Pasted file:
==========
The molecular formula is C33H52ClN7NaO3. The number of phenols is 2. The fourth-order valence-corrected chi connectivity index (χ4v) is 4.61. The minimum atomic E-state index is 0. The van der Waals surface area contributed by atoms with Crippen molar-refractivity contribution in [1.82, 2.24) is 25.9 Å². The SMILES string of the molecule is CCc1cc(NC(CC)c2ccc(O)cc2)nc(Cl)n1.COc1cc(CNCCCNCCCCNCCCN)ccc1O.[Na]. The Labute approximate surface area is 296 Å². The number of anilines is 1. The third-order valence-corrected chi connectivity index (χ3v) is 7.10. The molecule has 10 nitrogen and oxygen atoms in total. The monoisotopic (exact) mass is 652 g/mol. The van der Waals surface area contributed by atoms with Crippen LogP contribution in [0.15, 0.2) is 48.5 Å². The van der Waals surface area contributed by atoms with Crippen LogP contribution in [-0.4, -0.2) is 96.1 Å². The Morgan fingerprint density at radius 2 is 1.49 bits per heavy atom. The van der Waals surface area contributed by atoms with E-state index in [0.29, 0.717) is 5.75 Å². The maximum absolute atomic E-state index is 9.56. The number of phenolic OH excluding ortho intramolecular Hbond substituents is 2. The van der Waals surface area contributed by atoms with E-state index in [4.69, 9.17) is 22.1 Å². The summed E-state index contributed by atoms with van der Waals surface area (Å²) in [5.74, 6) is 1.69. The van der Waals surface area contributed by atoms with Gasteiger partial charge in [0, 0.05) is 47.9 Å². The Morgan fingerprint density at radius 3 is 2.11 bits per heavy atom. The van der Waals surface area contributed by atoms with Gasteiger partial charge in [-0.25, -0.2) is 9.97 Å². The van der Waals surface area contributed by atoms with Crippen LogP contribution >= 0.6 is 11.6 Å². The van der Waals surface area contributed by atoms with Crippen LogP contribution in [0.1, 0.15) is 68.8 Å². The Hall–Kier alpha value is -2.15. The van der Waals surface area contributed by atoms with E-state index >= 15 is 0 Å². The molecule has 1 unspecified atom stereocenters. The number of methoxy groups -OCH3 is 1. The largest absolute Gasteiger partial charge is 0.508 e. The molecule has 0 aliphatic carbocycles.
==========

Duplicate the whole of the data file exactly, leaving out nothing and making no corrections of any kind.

The molecular formula is C33H52ClN7NaO3. The number of phenols is 2. The fourth-order valence-corrected chi connectivity index (χ4v) is 4.61. The minimum atomic E-state index is 0. The van der Waals surface area contributed by atoms with Crippen molar-refractivity contribution in [1.82, 2.24) is 25.9 Å². The SMILES string of the molecule is CCc1cc(NC(CC)c2ccc(O)cc2)nc(Cl)n1.COc1cc(CNCCCNCCCCNCCCN)ccc1O.[Na]. The Labute approximate surface area is 296 Å². The number of anilines is 1. The third-order valence-corrected chi connectivity index (χ3v) is 7.10. The molecule has 10 nitrogen and oxygen atoms in total. The monoisotopic (exact) mass is 652 g/mol. The van der Waals surface area contributed by atoms with Crippen LogP contribution in [0.15, 0.2) is 48.5 Å². The van der Waals surface area contributed by atoms with Crippen LogP contribution in [-0.4, -0.2) is 96.1 Å². The Morgan fingerprint density at radius 2 is 1.49 bits per heavy atom. The van der Waals surface area contributed by atoms with E-state index in [0.29, 0.717) is 5.75 Å². The maximum absolute atomic E-state index is 9.56. The number of phenolic OH excluding ortho intramolecular Hbond substituents is 2. The van der Waals surface area contributed by atoms with E-state index in [4.69, 9.17) is 22.1 Å². The summed E-state index contributed by atoms with van der Waals surface area (Å²) in [5.74, 6) is 1.69. The van der Waals surface area contributed by atoms with Gasteiger partial charge in [0, 0.05) is 47.9 Å². The Morgan fingerprint density at radius 3 is 2.11 bits per heavy atom. The van der Waals surface area contributed by atoms with Gasteiger partial charge in [-0.25, -0.2) is 9.97 Å². The van der Waals surface area contributed by atoms with Crippen LogP contribution >= 0.6 is 11.6 Å². The van der Waals surface area contributed by atoms with Crippen LogP contribution in [0.1, 0.15) is 68.8 Å². The Hall–Kier alpha value is -2.15. The van der Waals surface area contributed by atoms with E-state index >= 15 is 0 Å². The molecule has 1 unspecified atom stereocenters. The number of methoxy groups -OCH3 is 1. The largest absolute Gasteiger partial charge is 0.508 e. The molecule has 0 aliphatic carbocycles.